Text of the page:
Oil rose from a four-month low Thursday, while natural gas soared to the highest level in 21 months on signs of robust demand for the fuel.
Natural gas futures rose 19 cents, or 4.4 percent, to end at $4.40 per 1,000 cubic feet. The last time natural gas hit that level was July 2011.
The Energy Department's Energy Information Administration reported that natural gas in storage grew by 31 billion cubic feet to 1.704 trillion cubic feet for the week ended April 12.
Paul Belflower, vice president of marketing and supply at Mustang Fuel Corp. in Oklahoma City, said that report was probably the catalyst for Thursday's price increase, but lingering cold weather likely contributed as well.
Supplies typically rise in the spring, but last week's increase was less than analysts expected. Homeowners in some parts of the country still needed to turn the heat on as temperatures dropped below normal.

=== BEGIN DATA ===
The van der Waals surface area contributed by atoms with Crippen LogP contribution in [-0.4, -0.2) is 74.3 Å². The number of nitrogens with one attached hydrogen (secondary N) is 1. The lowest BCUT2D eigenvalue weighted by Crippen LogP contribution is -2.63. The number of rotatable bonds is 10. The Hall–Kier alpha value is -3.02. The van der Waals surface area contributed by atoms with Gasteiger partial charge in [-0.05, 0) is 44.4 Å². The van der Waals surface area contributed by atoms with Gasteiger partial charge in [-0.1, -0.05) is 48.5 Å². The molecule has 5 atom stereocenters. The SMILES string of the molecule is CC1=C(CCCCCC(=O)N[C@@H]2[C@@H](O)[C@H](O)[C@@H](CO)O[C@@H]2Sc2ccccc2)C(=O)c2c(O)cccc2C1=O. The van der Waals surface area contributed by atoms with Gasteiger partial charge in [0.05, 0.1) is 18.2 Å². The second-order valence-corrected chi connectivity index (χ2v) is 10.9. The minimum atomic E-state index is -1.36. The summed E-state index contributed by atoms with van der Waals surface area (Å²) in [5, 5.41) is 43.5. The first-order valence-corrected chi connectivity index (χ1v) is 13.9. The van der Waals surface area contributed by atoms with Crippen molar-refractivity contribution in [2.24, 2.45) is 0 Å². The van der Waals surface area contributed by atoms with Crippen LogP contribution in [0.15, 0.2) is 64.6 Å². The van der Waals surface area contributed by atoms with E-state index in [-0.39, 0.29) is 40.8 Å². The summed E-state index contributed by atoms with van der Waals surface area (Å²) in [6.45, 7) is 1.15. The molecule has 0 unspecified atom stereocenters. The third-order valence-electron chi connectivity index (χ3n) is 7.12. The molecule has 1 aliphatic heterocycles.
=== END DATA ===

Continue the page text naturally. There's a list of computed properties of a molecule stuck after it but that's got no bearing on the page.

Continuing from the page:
Belflower said the National Weather Service forecast shows much of the U.S. will see temperatures below normal for the next week or so.
He said he expects gas prices to remain in the current range until demand for power generation hits this summer.
“I think we're probably range-bound right now, if I had to make a I guess, I'd say between $4.75 at the upper end and $4 at the low end for at least the rest of this year,” Belflower said.
He said a mild summer could push gas back below $4.
Benchmark oil for May delivery rose $1.05, or 1.2 percent, to finish at $87.73 a barrel on the New York Mercantile Exchange. Oil dropped $2.04, or 2.3 percent, on Wednesday — the fourth daily drop of at least 2 percent in April.
Concerns over global economic growth have caused the price of oil and other commodities to drop sharply. This week China reported slower-than-expected economic growth while the International Monetary Fund lowered its outlook for world economic growth for this year.